A selective startup accelerator created by the Columbia Organization of Rising Entrepreneurs is looking to launch the next generation of entrepreneurs.
Known as Almaworks, the accelerator promises to improve upon prior startup assistance from CORE by providing consistency and connectivity in programming.
Through an eight-week intensive program, selected entrepreneurial teams will meet weekly with professional mentors in preparation for a Demo Day on November 21, when the teams will present their products and ideas to investors in hopes of securing funding.
Almaworks—which was founded by some of CORE’s leaders—seeks to provide students with an outlet to discuss their problems as a team and check in with and get feedback from mentors.
“We are trying not to admit the most impressive startup. We are trying to admit the startups that we think our mentors can help the most,” Almaworks Executive Director George Liu, CC ’17, said.
The mentors, who are all volunteering for free, come from a variety of backgrounds and include venture capitalists, heads of products, legal and finance experts, and startup founders.
“People are at different stages of ideation and working on their company,” Almaworks Tech Lead Zachary Gleicher, CC ’16, said. “We need to provide the resources so that if a team needs help with a specific thing they can get that help.”
Notable mentors include J.J. Colao, the founder of a PR firm for venture-backed technology companies, and Austin Knight, a user experience designer, speaker, and author at HubSpot.
In contrast to the club’s previous efforts, Almaworks requires strict commitment from participants, providing specialized help through the structure of individualized “office hours” with advisors and mentors.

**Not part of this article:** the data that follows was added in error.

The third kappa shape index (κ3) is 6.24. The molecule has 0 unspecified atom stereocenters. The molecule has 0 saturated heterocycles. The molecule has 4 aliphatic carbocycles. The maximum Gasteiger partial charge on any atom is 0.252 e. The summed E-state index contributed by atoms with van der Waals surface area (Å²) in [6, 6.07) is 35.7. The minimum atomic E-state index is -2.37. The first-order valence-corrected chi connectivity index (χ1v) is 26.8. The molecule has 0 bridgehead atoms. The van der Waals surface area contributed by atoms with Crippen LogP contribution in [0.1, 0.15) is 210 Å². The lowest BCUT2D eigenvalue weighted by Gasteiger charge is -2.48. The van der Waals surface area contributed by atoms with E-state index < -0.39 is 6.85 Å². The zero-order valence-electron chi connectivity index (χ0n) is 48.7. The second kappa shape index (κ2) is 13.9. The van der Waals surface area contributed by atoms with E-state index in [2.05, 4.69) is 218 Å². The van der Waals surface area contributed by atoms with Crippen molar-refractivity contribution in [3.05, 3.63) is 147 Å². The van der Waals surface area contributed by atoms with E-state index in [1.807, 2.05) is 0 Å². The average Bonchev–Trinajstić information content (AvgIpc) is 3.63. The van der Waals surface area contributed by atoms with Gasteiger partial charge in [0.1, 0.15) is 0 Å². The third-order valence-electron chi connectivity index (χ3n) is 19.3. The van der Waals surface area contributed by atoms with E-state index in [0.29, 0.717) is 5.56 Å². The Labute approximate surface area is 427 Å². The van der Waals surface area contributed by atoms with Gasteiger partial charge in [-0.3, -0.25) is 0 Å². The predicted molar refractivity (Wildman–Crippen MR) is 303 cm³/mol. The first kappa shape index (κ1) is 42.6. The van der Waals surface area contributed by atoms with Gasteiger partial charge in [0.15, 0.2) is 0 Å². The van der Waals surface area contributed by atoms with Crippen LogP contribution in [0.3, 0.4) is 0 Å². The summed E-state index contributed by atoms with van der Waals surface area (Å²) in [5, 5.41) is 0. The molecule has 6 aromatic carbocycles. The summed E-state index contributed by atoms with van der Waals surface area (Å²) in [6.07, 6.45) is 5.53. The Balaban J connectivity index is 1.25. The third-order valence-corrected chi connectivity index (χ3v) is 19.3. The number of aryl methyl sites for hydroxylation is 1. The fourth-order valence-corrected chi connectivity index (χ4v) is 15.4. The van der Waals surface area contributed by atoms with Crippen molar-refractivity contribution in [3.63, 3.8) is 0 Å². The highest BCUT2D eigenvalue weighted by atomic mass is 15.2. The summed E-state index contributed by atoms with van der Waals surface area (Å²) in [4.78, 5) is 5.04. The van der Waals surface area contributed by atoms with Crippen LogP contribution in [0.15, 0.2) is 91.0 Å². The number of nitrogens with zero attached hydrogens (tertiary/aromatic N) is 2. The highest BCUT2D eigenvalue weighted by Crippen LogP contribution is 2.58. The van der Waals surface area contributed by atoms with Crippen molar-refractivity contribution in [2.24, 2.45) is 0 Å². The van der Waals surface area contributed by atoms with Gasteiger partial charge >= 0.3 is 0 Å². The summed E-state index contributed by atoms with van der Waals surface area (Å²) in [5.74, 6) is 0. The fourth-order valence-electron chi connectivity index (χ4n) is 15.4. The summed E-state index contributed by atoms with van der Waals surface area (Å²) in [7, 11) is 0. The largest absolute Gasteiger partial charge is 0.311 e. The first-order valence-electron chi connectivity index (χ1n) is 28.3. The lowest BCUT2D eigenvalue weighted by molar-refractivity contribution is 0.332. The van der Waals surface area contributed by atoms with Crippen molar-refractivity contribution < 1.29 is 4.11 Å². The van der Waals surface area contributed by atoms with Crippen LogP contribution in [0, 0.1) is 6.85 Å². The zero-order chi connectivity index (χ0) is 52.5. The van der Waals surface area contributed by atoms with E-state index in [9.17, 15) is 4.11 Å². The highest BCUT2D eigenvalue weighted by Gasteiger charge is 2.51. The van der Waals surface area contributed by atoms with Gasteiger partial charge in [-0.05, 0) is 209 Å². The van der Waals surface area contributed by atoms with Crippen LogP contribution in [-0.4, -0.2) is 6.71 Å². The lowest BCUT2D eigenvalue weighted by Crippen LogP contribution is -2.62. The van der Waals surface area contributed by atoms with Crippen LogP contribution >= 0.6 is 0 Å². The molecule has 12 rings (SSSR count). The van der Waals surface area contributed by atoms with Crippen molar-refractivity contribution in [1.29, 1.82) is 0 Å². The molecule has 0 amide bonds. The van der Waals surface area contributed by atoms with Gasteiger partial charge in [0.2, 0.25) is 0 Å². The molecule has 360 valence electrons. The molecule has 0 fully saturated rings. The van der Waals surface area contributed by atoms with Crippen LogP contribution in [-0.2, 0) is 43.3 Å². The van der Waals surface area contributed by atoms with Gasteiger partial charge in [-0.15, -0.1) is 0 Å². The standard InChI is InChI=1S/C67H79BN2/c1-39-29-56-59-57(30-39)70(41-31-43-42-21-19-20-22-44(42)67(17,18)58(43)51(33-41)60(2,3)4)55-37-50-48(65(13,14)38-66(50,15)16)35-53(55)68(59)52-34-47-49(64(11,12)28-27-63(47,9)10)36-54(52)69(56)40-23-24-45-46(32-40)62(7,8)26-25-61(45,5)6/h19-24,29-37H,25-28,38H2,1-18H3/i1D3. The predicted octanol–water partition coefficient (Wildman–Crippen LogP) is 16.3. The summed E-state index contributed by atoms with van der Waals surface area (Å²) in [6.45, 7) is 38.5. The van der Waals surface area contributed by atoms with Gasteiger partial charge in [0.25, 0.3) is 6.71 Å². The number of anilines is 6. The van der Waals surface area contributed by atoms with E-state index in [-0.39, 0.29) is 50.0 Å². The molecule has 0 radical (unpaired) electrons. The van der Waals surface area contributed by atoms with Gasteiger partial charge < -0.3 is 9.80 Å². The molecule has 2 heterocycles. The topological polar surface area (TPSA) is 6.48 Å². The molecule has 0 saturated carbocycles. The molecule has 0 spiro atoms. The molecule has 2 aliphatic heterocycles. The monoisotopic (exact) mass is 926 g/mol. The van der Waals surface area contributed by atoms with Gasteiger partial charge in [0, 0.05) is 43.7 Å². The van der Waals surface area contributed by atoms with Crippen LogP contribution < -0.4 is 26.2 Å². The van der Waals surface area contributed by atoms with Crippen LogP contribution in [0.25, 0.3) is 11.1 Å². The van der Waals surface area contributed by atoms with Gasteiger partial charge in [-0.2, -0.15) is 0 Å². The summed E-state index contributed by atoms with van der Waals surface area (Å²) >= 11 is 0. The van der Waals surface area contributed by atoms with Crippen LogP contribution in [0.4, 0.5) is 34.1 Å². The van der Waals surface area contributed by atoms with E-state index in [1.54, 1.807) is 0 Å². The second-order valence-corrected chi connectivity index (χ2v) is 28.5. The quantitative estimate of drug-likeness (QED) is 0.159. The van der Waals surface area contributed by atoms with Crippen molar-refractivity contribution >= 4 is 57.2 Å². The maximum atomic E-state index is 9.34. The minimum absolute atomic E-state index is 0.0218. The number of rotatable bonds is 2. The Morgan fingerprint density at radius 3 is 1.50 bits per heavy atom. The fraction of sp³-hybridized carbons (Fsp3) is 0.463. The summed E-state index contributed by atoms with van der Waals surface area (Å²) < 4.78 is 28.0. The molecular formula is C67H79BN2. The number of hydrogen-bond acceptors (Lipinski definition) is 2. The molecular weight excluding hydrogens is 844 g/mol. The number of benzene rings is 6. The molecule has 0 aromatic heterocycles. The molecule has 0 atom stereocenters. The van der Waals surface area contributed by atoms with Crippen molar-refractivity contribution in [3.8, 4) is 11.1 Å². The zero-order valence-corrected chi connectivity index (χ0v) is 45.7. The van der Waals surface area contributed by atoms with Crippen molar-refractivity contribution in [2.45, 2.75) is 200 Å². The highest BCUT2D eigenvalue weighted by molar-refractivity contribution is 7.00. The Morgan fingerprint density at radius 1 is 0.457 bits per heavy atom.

“Entrepreneurs in this program will get to tailor their time to their problems,” CORE President and Almaworks Community Lead Simon Schwartz, CC ’17, said. “The idea is that you will have problems, but you will be able to identify them and cut them down quickly and over the eight weeks achieve really, really significant growth.”
CORE’s experience last semester organizing Columbia Launchpad, a series of workshops held on campus for student entrepreneurs, showed them that the varying times and locations of workshops resulted in inconsistent student engagement.
“We found there was a lot of interest from the community in assisting startup efforts and in offering ‘office hour’ programming for groups,” Schwartz said.
Almaworks is open to any New York City-based student entrepreneurs of any age, including alumni and dropouts who have been out of school for fewer than two years.
“The entrepreneurial ecosystem at Columbia is vibrant now to a point where we are actually able to pull in a lot of interests from outside of the community,” Liu said. “One of the large steps in making Columbia the entrepreneurial leadership center of the U.S. is really getting the name out of how it benefits the surrounding ecosystem, not only the entrepreneurs and students within Columbia.”
More than 30 applications from startups have been received so far. Submissions will be accepted through September 19 and no more than ten teams will be selected to participate in the accelerator.
CORE Vice President and Almaworks Outreach Lead Kimberly Hou, CC ’16, said that while the Columbia Startup Lab tends to be suited for business students or alumni, Almaworks uses CORE’s network of professionals to provide greater opportunity for undergraduate students to participate and benefit.
“Shifting that audience age was part of our target,” she said.
Almaworks receives backing from Columbia Entrepreneurship, an administrative body that supports entrepreneurial groups on campus. It is also in the process of securing support from several other entrepreneurial groups on campus and beyond.
Ultimately, the founders said that Almaworks allows CORE to achieve its three keystones: inspire, educate, and launch.
“We have done a really good job of inspiring and educating the past, throwing a lot of events on campus and having some really incredible speakers,” Gleicher said. “What we really needed to work on was launching. We really want to see students that have ideas bring those ventures to market.”